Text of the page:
THE Croatian military advances of the past few days have reshaped, yet again, the Balkan political landscape. The chances of continuing, and maybe intensified, warfare remain. But new prospects for settlement have opened, too, and they should be vigorously pursued.
Of primary importance, the Croat victories demolish the myth of Serb military invincibility. Rebel Serb forces faced their first tough test against a well-equipped, highly motivated opponent, and they crumbled. And this occurred in the context of renewed threats of airstrikes and a loosening arms embargo.
This should spark some rethinking among the men in Pale, the Bosnia Serb headquarters, and in Belgrade. That could take time, however, since the Bosnian Serbs are in the midst of a leadership duel between Radovan Karadzic and his military chief, Ratko Mladic. But with pressures from the international community, and more pointedly from Serbia's President Slobodan Milosevic, the negotiation option could reopen.
Pressure has to be applied by the United States and Europe to Croatia's Franjo Tudjman as well. He may be tempted to keep his tanks rolling toward the Serbian enclave in eastern Croatia, and possibly into Bosnia. The danger in the east is drawing in the army of Serbia proper and greatly deepening the war. The danger with regard to Bosnia is Mr. Tudjman's readiness, openly stated in the past, to carve up his neighboring state.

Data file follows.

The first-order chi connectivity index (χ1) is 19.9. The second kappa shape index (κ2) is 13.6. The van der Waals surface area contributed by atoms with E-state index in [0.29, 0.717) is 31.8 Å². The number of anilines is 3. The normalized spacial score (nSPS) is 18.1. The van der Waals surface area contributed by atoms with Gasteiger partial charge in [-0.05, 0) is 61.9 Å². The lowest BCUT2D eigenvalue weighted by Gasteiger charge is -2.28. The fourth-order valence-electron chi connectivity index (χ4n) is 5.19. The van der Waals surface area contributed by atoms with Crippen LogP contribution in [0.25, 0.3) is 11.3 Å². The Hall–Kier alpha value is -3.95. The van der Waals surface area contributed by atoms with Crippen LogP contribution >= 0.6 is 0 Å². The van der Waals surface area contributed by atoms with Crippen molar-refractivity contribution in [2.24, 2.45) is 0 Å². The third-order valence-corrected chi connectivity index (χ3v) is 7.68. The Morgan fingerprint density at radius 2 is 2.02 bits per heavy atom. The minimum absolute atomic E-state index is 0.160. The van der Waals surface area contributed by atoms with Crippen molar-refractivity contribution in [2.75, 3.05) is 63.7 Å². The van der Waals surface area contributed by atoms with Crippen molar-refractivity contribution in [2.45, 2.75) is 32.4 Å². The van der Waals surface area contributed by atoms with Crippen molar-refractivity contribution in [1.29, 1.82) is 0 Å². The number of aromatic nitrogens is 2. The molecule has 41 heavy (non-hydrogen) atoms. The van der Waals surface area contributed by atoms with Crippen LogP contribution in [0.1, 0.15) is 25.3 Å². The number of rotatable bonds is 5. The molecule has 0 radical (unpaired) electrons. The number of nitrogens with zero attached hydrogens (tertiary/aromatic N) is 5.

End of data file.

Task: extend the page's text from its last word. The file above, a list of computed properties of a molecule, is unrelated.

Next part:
Croatia's push to reclaim its own borders is sanctioned by international norms, and Zagreb - as well as Croatian militias holding parts of Herzegovina - should adhere to the same standard regarding the borders of Bosnia.
Croatia's gains have generated massive flows of Serbs into northern Bosnia. There have been reports of Croatian cruelty toward Serb civilians and prisoners. The cycle of atrocity and revenge has to be broken. A start in that direction would be strong international efforts to hold the Croats to their promise of humane treatment for any Serbs who remain in their ancestral homes in the Krajina and other land reclaimed during the current offensive.
The human tragedy in the Balkans is the persistent uprooting, persecution, and destruction of families by nationalist passions. The Serbs, whose leaders scripted this tragedy, are now feeling its brunt. It has to be hoped that all sides are nearing the realization that the gains on the battlefield are marginalized by the suffering wrought, and that a negotiated settlement has to be attempted.
While it opens possibilities, the Croat military momentum has to be kept within bounds.